Research Project: Hybrid Coronary Revascularization in Diabetics (HYCARDS) Randomized Controlled Trial
Adult Cardiology program
Université de Montréal
Guillaume Marquis Gravel completed his Doctorate in Medicine and his Internal Medicine Residency at the University of Montreal. He also completed in parallel a Masters in Biomedical Sciences (Dean’s Honours list), at the Montreal Heart Institute. He authored 7 original contributions published in peer-reviewed journals, including 5 as the first author, and presented 22 abstracts at national and international conferences. His early work revolved around the surgical management of valvular heart diseases, and his most recent research contributions focused on drug-eluting balloons in the treatment of in-stent restenosis, and on the effect of high-intensity interval training in primary prevention. His current research interest revolves around the treatment of peripartum cardiomyopathy, a disease afflicting women generally previously in good health. He and his teammates aim at creating a national prospective research network led by residents from all the Cardiology residency programs across Canada. His goal is to learn and apply innovative trial designs to improve the health of Canadians. In the future, he plans to improve further his knowledge on fundamental biostatistics and programming by acquiring a robust training in clinical research. He is also active in the medical community as an assistant-chief resident, and vice-president of the Montreal Residents Association.
Research Project: The Bromocriptine in Heart Failure (BRO-HF) Initiative
After completing his undergraduate studies at McMaster University, Iqbal went to Brisbane, Australia to study medicine at the University of Queensland. After completing a year-long internship, Iqbal returned to McMaster to begin his cardiac surgery residency which he is currently completing. Concurrently, he is undertaking a PhD in Medical Sciences looking at various strategies to prevent thrombosis on mechanical heart valves.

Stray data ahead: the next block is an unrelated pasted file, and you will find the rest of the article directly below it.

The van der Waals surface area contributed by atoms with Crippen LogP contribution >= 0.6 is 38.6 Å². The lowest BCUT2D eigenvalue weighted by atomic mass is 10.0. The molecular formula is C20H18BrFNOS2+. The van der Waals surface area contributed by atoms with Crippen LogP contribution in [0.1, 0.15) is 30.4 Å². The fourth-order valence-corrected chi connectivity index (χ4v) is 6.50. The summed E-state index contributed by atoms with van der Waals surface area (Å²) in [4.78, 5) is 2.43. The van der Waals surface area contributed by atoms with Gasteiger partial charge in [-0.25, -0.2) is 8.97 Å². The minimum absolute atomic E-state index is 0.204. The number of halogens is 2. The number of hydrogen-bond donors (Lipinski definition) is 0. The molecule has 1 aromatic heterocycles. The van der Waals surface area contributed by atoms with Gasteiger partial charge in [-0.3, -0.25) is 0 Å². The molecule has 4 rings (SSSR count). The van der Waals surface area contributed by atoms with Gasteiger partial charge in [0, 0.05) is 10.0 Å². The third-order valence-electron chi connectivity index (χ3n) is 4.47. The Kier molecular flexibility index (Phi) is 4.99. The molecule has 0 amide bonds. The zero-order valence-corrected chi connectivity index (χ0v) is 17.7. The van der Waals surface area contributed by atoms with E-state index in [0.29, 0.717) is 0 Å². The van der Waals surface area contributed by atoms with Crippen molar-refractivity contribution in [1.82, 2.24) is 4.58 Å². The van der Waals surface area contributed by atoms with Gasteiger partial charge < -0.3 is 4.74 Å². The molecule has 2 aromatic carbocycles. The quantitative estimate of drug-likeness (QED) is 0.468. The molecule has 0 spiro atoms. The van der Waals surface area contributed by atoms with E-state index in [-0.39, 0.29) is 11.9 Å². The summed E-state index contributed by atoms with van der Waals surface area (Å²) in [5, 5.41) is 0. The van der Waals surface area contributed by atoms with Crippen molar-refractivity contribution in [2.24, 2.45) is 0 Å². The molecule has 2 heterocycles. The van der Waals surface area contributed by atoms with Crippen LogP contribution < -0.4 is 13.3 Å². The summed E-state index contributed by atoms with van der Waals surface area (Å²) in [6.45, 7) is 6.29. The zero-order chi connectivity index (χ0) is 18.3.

Research Project: Prevention of Clotting on Mechanical Heart Valves
Division of Cardiology
Mazankowski Heart Institute
University of Alberta
Abhinav Sharma conducted his undergraduate studies at the University of Toronto. He went on to Medical School at McMaster University where he also completed his Internal Medicine training. Having decided that he was a romantic and enjoyed fixing broken hearts, he embarked on a career in cardiology. He is currently in his third year of cardiology training at the University of Alberta. He is also currently pursing his Master’s in Translational Science and will be joining the PhD program in the upcoming year. Through his doctorate he will be conducting research at the Duke Clinical Research Institute (DCRI), University of Groningen (Netherlands), and the University of Alberta. Abhinav has won numerous awards and accolades including the National Queen Elizabeth II Award for Excellence in Graduate Research, the Motyl Award for Excellence in Graduate Research, a finalist of the National Western Canadian Falling Walls Competition, and was a previous winner of the Arrhythmia Update resident competition. He plays the violin, enjoys snowboarding, and having grown up in Hong Kong has developed a fondness for red bean based pastries.
Research Project: In patients with heart failure, does diabetic status influence clinical outcomes?